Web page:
The fifth, and continuing, phase of militancy is re-establishment of political process and restoration of normalcy. Preparations for assembly elections were initiated also during 1995 but the electoral process could only be carried out in 1996. This endeavour began with the conduct of Parliamentary elections, alongwith the rest of the country in May-June, with 49.02 per cent voters turnout, and the Assembly elections during September in which the percentage of votes polled was an impressive figure of 53.92. These elections, particularly the Parliamentary elections, were a remarkable joint effort by the agencies of the central and state governments, as also a massive administrative and logistic exercise involving transportation of over five hundred companies of central para military forces as well as polling personnel from outside the state exceeding ten thousand; arranging their arrival in the state and moving them from one place to another under constant threat of terrorist attacks, without suffering even a single casualty for almost a month of their stay in the state. These elections also firmed up the ground for further consolidation of democratic process. Subsequent elections to the Parliament in 1998,1999 and in 2004 were held without any serious difficulty. Yet another very credible electoral exercise was conducted in September 2002 during Assembly elections, when people wielded the power of the ballot with confidence to usher in a change in the state government. The latest event in consolidation of political structure was the Local Bodies elections held in January 2005 after a gap of over 27 years.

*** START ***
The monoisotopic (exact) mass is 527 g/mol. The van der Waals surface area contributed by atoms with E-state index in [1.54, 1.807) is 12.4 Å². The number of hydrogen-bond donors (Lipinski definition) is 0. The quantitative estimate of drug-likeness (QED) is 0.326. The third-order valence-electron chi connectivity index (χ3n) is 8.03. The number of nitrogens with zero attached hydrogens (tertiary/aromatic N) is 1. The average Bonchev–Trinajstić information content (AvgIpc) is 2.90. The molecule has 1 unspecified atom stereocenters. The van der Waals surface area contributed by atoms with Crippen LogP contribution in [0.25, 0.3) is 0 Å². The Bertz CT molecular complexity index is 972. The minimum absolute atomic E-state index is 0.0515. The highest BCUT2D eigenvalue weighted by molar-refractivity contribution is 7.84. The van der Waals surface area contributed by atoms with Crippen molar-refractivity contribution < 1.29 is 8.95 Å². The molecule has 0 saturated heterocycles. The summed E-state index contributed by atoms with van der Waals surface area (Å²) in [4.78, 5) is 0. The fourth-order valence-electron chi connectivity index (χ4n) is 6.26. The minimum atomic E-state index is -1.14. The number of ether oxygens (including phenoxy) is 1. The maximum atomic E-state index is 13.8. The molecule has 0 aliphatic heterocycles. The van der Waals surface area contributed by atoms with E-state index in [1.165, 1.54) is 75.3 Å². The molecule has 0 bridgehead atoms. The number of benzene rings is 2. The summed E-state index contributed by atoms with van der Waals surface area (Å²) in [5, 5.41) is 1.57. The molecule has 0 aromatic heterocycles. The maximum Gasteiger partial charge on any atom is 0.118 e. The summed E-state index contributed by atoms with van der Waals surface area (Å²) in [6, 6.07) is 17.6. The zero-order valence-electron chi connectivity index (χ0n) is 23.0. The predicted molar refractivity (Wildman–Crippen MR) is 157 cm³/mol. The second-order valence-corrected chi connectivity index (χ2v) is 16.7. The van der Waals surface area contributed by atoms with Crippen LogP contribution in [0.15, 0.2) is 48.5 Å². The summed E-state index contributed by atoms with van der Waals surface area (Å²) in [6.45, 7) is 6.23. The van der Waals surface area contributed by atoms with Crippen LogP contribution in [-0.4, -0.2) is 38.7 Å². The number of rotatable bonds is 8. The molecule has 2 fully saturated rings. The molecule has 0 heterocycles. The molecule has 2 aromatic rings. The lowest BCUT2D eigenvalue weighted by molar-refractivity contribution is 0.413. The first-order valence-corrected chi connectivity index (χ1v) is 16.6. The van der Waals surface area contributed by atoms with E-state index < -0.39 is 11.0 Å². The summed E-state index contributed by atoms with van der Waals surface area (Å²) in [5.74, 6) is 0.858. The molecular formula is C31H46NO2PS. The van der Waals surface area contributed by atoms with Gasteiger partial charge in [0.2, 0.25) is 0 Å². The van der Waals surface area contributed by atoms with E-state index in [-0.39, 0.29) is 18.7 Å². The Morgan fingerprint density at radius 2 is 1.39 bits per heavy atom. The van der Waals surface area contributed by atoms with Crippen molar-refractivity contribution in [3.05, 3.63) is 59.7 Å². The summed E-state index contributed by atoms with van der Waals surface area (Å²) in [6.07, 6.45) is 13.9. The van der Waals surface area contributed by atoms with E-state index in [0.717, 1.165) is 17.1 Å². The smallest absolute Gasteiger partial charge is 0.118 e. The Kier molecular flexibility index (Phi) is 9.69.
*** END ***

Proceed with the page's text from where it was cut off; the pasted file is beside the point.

The strengthening of political process and restoration of normalcy is a constant endeavour which the state government, with considerable support and understanding from the centre, has embarked upon. There has been appreciable all round improvement in the ground situation over the years and efforts continue to further consolidate the gains made so far.


The statistical details regarding different parameters of militancy violence during the period of 1990-2005 is given in the table below. Only broad indicators have been used to provide an overall picture of the havoc that militancy has played with the people of the State.


Year Incidents Civilians SF/Police Terrorists infiltration
1990   4211   1000   155   550   1280
1991   3780   906   173   844   1400
1992   4882   1069   189   819   3045
1993   5273   1057   198   1310   3280
1994   5851   1069   200   1596   2625
1995   5946   1202   237   1332   3200